I don’t often watch school programmes on the telly, because they tend to make me shouty and sweary. Waterloo Road is an obvious exception because, well, have you seen it? Then you know.
However, I found myself sucked into Gareth Malone’s Dangerous School for Boys which assumed that boys need more physical exercise, and specialised teaching to help them bridge the literacy gap with girls. The programme showed the best and the worst of primary education. Unfortunately for the teaching profession, the best came from a preternaturally youthful choirmaster and the worst came from pessimistic teachers.
Gareth’s teaching was vibrant. Writing their own musical, decorating the library, choosing books: it was all just fantastic. And I found myself feeling sorry for the girls. Presumably they were stuck in the classroom with their regular lessons while the boys toasted marshmallows and played Ladders (I love Ladders).
I know the programme was about closing the gap between boys and girls. I know the girls were achieving more, in terms of reading ages and testing, but does this mean that teaching was meeting the girls’ needs but not the boys'? I’m not sure it does.
Girls’ and boys’ brains do not really differ in any notable way. The learning needs of children are really best not categorised by gender. There are obviously societal influences, but primary age children are still at a developmental stage where the biggest influence in their lives is parental. OK, non-reading Dads were highlighted in the programme as an issue, but I can’t believe all the Mums were sitting down with Dostoyevsky of an afternoon. Not when Dinner Date is on.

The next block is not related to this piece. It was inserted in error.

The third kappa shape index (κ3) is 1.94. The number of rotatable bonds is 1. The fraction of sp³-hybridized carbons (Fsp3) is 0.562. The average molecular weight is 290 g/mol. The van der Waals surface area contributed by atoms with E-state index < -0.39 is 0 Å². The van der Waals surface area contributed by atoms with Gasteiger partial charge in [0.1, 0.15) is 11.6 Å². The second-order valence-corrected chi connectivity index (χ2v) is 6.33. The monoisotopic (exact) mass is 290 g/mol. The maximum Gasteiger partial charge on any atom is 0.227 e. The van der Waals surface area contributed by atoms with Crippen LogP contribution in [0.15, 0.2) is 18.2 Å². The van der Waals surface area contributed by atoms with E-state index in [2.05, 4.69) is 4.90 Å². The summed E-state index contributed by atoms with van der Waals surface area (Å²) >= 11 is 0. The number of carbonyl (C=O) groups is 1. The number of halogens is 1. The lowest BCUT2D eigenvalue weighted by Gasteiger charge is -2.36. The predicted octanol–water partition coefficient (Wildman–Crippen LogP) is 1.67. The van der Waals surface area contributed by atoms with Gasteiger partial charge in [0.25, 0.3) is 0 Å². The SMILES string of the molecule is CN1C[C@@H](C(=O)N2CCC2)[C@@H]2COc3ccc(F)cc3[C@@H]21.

I don’t think that boys need specialized teaching. What worked for them in this case was participation in an amazing learning experience and literacy made relevant. This is what all children need, boys and girls.
Yes, the girls tested better but that doesn’t mean that the teaching was doing its job of creating lifelong learners. With boys the effects of poor teaching and an irrelevant curriculum are immediate: low test scores and acting out in class. Working in EBD outreach, our referrals for boys outnumbered girls by about 20 to 1, not because girls experienced no emotional or behavioural problems but because their difficulties didn’t tend to trouble teachers or put them at risk of exclusion. With limited resources, you’ll refer the boy setting fire to his classmates ahead of the girl with an eating disorder, sexual health concerns, depression, or school phobia.
Girls tend to perform acceptably at school in spite of personal difficulties or less than inspiring teaching. But when they get older will they value their education? What will they aspire to? Will they be enthused enough and confident enough to go for the important jobs that make a difference to us all? It’s not till well after the testing stops that we see the impact of poor teaching on girls.
All children deserve an extraordinary education. Every Child A Marshmallow Toaster.